Benedict believes that morality differs in every society around the world. Benedict's main view in the anthropology world is moral/ethical relativism. Benedict uses this to show how different cultures have different moral/ethical codes. Moral/ethical relativism is the ethical theory that denies the existence of universal moral truths and proposes that right and wrong must be defined variously, based on differences in cultural norms. What is morally right is relative to one's society and time in history, it's not absolute across time and cultures.
Benedict believes an action may be good for one person but bad for another person, or good in one culture setting but bad in another cultural setting. We should not ask whether an act is good or bad in the abstract, but only whether it is good or bad in a particular situation.
Fluehr-Lobban believes that other cultures should have their own moral values. Fluehr-Lobban's main views on cultural relativism is that other cultures should have their own moral values and that we should respect them and educate ourselves about their culture. Cultural relativism states that moral evaluation is rooted in and cannot be separated from the experience, beliefs, and behaviors of a particular culture, and hence, that what is wrong in one culture may not be so in another.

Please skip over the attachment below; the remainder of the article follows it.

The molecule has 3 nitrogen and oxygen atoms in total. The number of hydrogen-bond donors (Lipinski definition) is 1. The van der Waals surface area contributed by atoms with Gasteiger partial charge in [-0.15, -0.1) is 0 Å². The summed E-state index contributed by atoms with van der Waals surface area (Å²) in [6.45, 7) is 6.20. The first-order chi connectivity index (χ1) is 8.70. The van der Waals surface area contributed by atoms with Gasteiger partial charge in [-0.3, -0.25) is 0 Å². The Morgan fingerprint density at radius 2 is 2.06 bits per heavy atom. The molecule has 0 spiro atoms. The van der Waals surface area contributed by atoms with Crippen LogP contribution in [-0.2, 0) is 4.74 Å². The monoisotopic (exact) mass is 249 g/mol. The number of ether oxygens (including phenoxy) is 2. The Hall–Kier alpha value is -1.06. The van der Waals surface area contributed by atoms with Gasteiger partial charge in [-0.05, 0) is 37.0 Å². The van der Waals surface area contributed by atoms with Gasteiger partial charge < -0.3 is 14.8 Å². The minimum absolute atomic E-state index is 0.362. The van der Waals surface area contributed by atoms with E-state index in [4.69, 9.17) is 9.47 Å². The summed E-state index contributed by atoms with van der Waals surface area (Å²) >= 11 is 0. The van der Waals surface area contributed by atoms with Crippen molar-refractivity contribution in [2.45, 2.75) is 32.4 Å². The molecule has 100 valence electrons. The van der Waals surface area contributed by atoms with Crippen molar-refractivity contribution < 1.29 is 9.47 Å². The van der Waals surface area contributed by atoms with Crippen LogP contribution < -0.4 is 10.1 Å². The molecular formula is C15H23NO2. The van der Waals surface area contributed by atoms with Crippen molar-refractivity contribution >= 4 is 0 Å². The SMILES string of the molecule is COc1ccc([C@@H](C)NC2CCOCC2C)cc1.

Fluehr-Lobban believes we need to be sensitive to cultural differences but we should not allow them to override widely recognized human rights. Fluehr-Lobban feels that all people in all cultures should have some form of universal human rights. Fluehr-Lobban believes when there is a choice between defending human rights and defending cultural